The Magic of Mulch

If we were to give only one top tip to veg gardeners, mulching might well be it. It’s a job well worth doing in late spring (and again in Autumn). Here’s what, why and how….

What is a mulch?

A mulch is basically a layer of “stuff” that is placed over the top of soil. This “stuff” could be one of many things – biodegradable mulches include wood chips, leaf mould, garden compost, seaweed, newspapers, cardboard, manure and straw (amongst many others) and non-degradable mulches include plastic coverings, old bits of carpet and gravel/stone.

Why mulch?

Adding a layer of mulch (as listed above) has many benefits, but the key reasons to mulch are:

  1. It helps to keep moisture in the soil so that plants don’t dry out
  2. It suppresses weeds
  3. It keeps the soil temperature more consistent, protecting roots from extremes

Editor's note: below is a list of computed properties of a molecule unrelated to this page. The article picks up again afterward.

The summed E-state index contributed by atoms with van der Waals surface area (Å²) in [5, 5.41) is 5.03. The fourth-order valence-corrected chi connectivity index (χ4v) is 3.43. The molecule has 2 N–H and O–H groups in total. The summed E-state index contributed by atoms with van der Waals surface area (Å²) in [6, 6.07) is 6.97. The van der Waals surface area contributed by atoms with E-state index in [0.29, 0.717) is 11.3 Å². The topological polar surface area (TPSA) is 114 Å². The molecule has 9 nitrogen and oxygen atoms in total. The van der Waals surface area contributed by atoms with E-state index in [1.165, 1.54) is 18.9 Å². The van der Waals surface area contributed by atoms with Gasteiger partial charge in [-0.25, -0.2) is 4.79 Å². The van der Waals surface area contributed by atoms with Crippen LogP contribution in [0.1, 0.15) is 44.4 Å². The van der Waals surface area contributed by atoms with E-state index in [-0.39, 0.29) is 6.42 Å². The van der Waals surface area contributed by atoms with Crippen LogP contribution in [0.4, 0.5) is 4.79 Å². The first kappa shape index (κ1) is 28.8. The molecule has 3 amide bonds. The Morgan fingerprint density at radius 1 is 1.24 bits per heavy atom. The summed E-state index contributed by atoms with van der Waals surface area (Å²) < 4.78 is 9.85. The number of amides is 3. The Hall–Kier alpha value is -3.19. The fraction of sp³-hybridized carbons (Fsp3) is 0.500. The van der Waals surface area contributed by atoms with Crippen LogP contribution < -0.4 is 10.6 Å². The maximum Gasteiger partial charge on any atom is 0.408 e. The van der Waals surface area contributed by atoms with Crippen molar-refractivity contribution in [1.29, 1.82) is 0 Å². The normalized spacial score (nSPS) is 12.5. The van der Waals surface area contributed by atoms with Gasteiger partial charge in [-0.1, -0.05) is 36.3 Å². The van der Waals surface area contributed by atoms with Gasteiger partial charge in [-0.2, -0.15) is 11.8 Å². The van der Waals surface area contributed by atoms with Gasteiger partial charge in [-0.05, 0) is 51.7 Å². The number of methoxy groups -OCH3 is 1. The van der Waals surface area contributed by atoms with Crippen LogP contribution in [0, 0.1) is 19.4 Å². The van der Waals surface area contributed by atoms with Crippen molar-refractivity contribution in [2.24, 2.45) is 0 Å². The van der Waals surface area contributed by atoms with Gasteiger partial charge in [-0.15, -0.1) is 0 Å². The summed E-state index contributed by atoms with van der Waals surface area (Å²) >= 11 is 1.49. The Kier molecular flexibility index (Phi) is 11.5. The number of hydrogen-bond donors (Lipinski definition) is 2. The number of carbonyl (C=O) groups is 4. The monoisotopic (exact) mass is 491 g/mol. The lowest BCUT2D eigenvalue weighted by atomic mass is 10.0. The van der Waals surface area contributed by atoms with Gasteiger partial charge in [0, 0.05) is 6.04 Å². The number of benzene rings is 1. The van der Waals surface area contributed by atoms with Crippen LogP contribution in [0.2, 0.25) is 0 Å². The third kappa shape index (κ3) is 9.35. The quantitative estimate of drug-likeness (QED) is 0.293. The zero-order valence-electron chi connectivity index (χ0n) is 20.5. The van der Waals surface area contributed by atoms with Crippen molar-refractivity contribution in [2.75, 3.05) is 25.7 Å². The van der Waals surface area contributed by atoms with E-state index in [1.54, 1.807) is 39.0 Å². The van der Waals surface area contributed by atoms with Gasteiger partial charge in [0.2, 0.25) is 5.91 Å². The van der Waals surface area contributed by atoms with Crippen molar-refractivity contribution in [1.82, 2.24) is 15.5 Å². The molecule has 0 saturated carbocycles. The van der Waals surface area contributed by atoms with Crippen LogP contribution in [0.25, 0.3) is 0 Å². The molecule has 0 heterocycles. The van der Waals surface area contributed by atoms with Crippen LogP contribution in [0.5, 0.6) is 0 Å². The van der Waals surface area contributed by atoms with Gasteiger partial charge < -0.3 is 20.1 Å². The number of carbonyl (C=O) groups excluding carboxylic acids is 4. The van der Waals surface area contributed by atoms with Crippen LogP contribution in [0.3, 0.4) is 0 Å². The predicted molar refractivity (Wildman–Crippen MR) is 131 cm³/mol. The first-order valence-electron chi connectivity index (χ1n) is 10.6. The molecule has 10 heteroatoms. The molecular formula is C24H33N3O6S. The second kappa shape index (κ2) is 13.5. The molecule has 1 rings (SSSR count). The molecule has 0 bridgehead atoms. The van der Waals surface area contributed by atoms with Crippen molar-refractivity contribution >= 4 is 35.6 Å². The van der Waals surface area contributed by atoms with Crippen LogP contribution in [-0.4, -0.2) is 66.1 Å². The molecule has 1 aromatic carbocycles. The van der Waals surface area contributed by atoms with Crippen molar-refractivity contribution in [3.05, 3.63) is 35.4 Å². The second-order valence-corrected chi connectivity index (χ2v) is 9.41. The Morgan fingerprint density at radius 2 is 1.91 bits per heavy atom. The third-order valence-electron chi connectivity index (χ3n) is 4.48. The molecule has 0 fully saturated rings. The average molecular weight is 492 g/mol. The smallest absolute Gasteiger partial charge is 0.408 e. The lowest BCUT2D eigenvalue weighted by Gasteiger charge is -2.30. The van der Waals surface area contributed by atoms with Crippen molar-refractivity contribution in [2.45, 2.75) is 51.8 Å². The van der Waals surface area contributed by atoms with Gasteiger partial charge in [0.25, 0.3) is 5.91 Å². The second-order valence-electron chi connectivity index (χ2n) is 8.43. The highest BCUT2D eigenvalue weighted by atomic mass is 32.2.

4. It builds up the soil’s nutrients (bio-degradable mulches only)

How to mulch

Mulching is straightforward. Just give the area a quick weed, water it and then put down a layer of mulch around the base of the plants. If using a bio-degradable mulch, you should make it about 2 to 3 inches thick.

Most vegetables will do well with a compost or manure based mulch. But we also recommend the following:

  1. Use a woody mulch around the base of fruit trees and shrubs.
  2. For heat-loving plants, like tomatoes, peppers and aubergines, try a black weed mesh which will retain warmth in the soil.
  3. For brassicas and root veg, go for a straw or leaf mulch.
  4. For pumpkins and squashes bits of carpet can work well to keep the vegetables from sitting directly on the earth.
  5. For strawberries, use straw.